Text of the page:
Hoping to get to a greener clean? That’s easier said than done in a world full of green-looking bottles filled with mysterious ingredients. Of the roughly 3000 chemical compounds that appear in household cleaning products, only about 7% have been fully tested and close to half of the rest have virtually no data on the specific risks accompanying them. What’s worse is the fact that cleaning product manufacturers are not required by law to list their ingredients, so you don’t even know which untested ingredients they contain. That part of the story is finally changing, not because of new government regulations (don’t hold your breath for those), but because more and more businesses are catching onto the idea that consumers really want to know what they are buying and are therefore scrambling to become more transparent.
One clear example is SC Johnson, makers of Windex®, Pledge®, Saran™, Glade®, Drano®, fantastik®, Raid® and numerous other household names. The company recently launched a new What’s Inside page on their website that allows consumers to look into any of their products and learn about their ingredients.
For example, fantastic® Orange Action cleaner, contains water, Alkyl Polyglycoside and Ethoxylated Alcohol (cleaning agents), Tetrasodium EDTA (chelator), Fragrance (info not available yet), Sodium Hydroxide (pH adjuster), and Liquitint® Brilliant Orange Dye.
Unless you’re a chemist, you’re not going to know much about these chemicals. Most ingredients are hyperlinked, but they only take you a page that give a very simple explanation of what the chemical does, nothing about it’s environmental, health, or safety impact.
For example, if you click on Ethoxylated Alcohol, it takes you to a page that tells you that it’s a cleaning agent that removes dirt and deposits. It would be nice if they had an additional link that took you to the Material Safety Data Sheet (MSDS) or equivalent document.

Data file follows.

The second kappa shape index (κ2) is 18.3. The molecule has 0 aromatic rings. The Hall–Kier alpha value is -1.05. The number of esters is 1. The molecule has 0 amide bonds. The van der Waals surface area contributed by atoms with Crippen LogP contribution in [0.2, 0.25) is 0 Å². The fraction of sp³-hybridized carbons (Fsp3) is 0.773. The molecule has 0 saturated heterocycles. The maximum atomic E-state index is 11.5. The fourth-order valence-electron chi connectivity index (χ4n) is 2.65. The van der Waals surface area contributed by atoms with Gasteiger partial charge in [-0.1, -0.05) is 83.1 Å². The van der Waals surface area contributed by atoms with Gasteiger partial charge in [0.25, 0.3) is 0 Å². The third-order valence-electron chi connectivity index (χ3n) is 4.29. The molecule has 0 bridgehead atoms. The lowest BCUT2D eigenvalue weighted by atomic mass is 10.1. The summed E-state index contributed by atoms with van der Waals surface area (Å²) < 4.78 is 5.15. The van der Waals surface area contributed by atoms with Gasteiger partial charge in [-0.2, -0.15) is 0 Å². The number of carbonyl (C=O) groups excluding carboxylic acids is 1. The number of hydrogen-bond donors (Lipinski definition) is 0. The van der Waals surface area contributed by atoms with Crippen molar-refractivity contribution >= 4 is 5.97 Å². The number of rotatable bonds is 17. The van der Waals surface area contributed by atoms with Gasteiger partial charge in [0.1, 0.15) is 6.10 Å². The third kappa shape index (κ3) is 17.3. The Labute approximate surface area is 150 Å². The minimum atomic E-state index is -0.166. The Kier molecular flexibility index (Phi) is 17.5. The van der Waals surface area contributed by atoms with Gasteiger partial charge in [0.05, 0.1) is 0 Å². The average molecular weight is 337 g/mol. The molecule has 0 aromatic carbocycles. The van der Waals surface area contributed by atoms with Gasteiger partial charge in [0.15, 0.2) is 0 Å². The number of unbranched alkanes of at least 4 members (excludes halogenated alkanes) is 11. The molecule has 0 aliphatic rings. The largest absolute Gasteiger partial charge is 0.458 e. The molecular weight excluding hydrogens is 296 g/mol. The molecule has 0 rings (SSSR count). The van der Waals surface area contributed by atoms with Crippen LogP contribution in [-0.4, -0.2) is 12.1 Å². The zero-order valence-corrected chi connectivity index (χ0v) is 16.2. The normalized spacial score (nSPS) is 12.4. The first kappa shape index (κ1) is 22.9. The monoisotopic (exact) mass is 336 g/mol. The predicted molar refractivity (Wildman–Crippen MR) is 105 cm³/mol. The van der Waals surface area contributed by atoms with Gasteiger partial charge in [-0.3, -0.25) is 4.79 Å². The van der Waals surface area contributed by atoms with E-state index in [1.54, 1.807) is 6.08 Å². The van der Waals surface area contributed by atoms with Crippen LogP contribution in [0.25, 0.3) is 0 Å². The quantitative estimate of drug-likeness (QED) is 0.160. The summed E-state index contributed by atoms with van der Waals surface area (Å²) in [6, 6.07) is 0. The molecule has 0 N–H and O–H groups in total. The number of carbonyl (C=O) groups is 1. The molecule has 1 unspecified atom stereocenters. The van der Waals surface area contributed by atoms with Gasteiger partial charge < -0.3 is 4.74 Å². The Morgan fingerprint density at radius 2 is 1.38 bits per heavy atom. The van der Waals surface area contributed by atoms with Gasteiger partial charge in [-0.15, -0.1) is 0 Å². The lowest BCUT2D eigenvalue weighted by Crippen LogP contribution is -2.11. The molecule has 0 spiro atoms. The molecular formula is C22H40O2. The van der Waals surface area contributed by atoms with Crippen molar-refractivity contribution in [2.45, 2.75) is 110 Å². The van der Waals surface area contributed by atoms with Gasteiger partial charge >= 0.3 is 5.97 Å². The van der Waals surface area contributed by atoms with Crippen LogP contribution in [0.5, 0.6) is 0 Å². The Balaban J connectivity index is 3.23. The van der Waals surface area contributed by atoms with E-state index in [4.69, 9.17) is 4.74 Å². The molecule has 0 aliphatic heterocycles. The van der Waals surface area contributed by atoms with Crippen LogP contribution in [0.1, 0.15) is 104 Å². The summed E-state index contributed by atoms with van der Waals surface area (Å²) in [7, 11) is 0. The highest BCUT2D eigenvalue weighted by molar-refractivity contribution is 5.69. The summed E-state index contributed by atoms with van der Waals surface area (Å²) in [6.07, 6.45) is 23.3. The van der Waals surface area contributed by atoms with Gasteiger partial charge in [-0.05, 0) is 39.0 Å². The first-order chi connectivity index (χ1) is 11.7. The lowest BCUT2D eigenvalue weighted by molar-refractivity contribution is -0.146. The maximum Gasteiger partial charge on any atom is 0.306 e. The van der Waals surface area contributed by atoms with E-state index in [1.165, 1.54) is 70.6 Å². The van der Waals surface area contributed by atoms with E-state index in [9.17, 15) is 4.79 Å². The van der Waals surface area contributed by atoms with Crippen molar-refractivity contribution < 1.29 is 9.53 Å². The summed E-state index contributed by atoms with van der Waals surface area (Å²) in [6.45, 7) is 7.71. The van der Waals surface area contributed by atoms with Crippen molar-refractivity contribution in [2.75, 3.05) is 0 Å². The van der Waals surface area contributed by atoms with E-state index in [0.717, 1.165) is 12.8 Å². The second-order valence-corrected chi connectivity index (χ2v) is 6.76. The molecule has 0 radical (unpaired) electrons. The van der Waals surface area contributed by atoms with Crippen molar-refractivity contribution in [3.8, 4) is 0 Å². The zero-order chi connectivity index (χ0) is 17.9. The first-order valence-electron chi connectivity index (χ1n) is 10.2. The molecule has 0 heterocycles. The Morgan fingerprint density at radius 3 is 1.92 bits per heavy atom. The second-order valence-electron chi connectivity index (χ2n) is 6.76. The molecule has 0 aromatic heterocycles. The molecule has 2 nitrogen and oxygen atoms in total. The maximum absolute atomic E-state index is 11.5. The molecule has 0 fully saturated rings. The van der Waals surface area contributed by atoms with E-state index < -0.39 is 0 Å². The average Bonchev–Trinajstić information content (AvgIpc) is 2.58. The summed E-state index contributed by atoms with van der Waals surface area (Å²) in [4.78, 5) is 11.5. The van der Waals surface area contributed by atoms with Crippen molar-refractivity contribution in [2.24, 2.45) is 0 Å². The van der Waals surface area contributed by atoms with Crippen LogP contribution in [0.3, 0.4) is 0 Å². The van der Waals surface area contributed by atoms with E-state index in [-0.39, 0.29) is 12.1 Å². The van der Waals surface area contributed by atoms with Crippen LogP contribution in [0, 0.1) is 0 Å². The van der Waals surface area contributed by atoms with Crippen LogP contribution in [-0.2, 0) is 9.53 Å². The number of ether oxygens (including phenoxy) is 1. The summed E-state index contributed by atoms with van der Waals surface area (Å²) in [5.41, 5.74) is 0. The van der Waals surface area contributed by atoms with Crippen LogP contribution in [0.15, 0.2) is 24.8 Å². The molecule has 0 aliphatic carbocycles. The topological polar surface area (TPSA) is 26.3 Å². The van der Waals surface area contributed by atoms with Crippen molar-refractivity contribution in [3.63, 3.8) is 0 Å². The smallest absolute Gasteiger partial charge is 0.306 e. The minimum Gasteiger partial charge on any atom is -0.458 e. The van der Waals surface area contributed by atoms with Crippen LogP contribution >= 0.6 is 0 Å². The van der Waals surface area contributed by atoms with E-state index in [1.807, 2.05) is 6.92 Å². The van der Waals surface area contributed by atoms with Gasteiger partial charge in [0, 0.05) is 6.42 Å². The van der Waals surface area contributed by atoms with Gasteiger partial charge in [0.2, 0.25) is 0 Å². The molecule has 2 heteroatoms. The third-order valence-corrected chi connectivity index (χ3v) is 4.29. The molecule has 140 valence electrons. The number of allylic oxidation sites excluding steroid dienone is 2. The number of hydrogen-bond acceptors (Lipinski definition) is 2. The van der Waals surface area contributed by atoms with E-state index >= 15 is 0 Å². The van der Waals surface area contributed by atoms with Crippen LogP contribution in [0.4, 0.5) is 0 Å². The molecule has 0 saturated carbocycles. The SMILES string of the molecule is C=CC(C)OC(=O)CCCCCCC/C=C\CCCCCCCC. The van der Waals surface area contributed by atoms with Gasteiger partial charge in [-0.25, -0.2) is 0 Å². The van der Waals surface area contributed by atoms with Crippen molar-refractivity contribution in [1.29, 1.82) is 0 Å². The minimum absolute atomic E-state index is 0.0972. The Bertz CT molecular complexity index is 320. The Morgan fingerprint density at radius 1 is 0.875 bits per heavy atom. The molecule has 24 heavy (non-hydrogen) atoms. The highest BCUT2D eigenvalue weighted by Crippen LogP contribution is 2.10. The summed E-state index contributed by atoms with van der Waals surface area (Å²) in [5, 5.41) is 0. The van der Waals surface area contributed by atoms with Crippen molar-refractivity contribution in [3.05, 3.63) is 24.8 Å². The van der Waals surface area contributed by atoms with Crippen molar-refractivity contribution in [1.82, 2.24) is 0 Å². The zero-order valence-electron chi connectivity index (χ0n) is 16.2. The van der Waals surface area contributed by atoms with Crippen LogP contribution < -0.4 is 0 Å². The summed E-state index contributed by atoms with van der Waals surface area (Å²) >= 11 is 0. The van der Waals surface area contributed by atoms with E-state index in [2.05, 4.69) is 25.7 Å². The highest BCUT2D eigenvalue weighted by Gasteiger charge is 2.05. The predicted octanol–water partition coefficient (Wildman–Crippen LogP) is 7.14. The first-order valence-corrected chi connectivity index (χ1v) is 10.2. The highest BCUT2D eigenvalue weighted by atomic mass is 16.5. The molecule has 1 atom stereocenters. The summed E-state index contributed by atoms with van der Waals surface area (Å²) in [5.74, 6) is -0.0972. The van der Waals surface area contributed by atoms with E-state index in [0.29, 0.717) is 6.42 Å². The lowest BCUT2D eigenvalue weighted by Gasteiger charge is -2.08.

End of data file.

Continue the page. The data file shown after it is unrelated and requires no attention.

There you might learn that it causes skin and eye irritation and that ingestion may cause gastrointestinal irritation, nausea, vomiting and diarrhea. You would also find that a face shield and/or chemical splash goggles or safety glasses with side shields are recommended when working with this chemical, as are full protective clothing, chemical boots, and chemical gloves and a NIOSH-approved organic vapor air-purifying respirator, self-contained breathing apparatus, or air-supplied respirators where there may be potential for overexposure. You will also learn that this chemical is known to be a human carcinogen and a reproductive hazard and that it is toxic to aquatic life.
Now, I didn’t mean to single out this particular chemical. In fact, I actually picked it out at random. But I think this only underscores the concern that people have about these chemicals, even though the amounts used in any given product might be very small.
According to Worldwatch Institute:
- Cleaning products were responsible for nearly 10 percent of all toxic exposures reported to U.S. Poison Control Centers in 2000, accounting for 206,636 calls. Of these, nearly two-thirds involved children under six.
- According to the U.S. Environmental Protection Agency, the air inside the typical home is on average 2-5 times more polluted than the air just outside—and as much as 100 times more contaminated—largely because of household cleaners and pesticides.
- The Janitorial Products Pollution Prevention Project reports that 6 out of every 100 janitors in Washington State lost time from their jobs as a result of injuries linked to toxic cleaning products.
- In a 2002 U.S. Geological Survey study of contaminants in U.S. stream water, 69 percent of streams sampled contained persistent detergent metabolites, and 66 percent contained disinfectants.
I think SC Johnson is to be commended in taking this step. I’m sure they understood the risks of doing so. It will allow consumers to make more informed choices, which may very well improve brand loyalty. At the same time, they might lose some customers. They could also end up changing their ingredients over time in response to consumers voting with their dollars.
As much as we bemoan the stagnation in Washington on global warming and other key issues involving our health and the planet’s health, it’s easy to forget how much power we still actually have as consumers even as companies continue to dictate their agendas to Congress. This voluntary movement towards increased transparency and responsibility gives a glint of hope at a time when it is sorely needed.
RP Siegel is co-author of the eco-thriller Vapor Trails.
Like airplanes, we all leave behind a vapor trail. And though we can easily see others’, we rarely see our own.
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